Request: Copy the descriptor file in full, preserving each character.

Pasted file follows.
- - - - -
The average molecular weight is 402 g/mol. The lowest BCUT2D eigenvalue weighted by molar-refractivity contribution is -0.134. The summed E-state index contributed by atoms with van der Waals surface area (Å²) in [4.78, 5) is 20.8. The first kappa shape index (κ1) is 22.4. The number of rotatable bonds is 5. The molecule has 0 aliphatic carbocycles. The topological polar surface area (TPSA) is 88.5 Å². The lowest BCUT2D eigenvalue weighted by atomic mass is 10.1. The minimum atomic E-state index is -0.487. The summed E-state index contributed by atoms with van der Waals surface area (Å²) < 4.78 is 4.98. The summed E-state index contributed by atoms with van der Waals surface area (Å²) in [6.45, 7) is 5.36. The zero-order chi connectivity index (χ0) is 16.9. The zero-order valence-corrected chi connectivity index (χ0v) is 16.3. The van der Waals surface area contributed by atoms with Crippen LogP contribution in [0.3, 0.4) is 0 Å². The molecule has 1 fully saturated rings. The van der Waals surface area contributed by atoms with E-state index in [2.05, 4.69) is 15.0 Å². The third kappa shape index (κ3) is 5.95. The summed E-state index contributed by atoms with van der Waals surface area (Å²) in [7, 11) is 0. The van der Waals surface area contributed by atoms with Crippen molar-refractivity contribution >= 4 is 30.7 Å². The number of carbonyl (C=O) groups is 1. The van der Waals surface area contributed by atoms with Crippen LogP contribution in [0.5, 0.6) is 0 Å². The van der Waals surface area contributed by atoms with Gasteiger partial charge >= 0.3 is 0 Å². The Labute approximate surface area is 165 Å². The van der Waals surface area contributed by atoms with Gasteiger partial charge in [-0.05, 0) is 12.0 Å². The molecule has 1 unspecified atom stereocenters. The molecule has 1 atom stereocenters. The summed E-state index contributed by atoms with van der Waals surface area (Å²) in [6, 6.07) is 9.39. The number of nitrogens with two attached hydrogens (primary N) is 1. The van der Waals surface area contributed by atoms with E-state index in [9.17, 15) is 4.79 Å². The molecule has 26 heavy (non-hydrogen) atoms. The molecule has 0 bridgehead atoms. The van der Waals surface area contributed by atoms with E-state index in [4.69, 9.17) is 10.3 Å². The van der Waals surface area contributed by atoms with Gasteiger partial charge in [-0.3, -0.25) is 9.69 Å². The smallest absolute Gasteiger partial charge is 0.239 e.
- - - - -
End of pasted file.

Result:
The average molecular weight is 402 g/mol. The lowest BCUT2D eigenvalue weighted by molar-refractivity contribution is -0.134. The summed E-state index contributed by atoms with van der Waals surface area (Å²) in [4.78, 5) is 20.8. The first kappa shape index (κ1) is 22.4. The number of rotatable bonds is 5. The molecule has 0 aliphatic carbocycles. The topological polar surface area (TPSA) is 88.5 Å². The lowest BCUT2D eigenvalue weighted by atomic mass is 10.1. The minimum atomic E-state index is -0.487. The summed E-state index contributed by atoms with van der Waals surface area (Å²) < 4.78 is 4.98. The summed E-state index contributed by atoms with van der Waals surface area (Å²) in [6.45, 7) is 5.36. The zero-order chi connectivity index (χ0) is 16.9. The zero-order valence-corrected chi connectivity index (χ0v) is 16.3. The van der Waals surface area contributed by atoms with Crippen LogP contribution in [0.3, 0.4) is 0 Å². The molecule has 1 fully saturated rings. The van der Waals surface area contributed by atoms with E-state index in [2.05, 4.69) is 15.0 Å². The third kappa shape index (κ3) is 5.95. The summed E-state index contributed by atoms with van der Waals surface area (Å²) in [7, 11) is 0. The van der Waals surface area contributed by atoms with Crippen molar-refractivity contribution >= 4 is 30.7 Å². The number of carbonyl (C=O) groups is 1. The van der Waals surface area contributed by atoms with Crippen LogP contribution in [0.5, 0.6) is 0 Å². The van der Waals surface area contributed by atoms with Gasteiger partial charge >= 0.3 is 0 Å². The Labute approximate surface area is 165 Å². The van der Waals surface area contributed by atoms with Gasteiger partial charge in [-0.05, 0) is 12.0 Å². The molecule has 1 unspecified atom stereocenters. The molecule has 1 atom stereocenters. The summed E-state index contributed by atoms with van der Waals surface area (Å²) in [6, 6.07) is 9.39. The number of nitrogens with two attached hydrogens (primary N) is 1. The van der Waals surface area contributed by atoms with E-state index in [9.17, 15) is 4.79 Å². The molecule has 26 heavy (non-hydrogen) atoms. The molecule has 0 bridgehead atoms. The van der Waals surface area contributed by atoms with E-state index in [4.69, 9.17) is 10.3 Å². The van der Waals surface area contributed by atoms with Gasteiger partial charge in [-0.3, -0.25) is 9.69 Å². The smallest absolute Gasteiger partial charge is 0.239 e.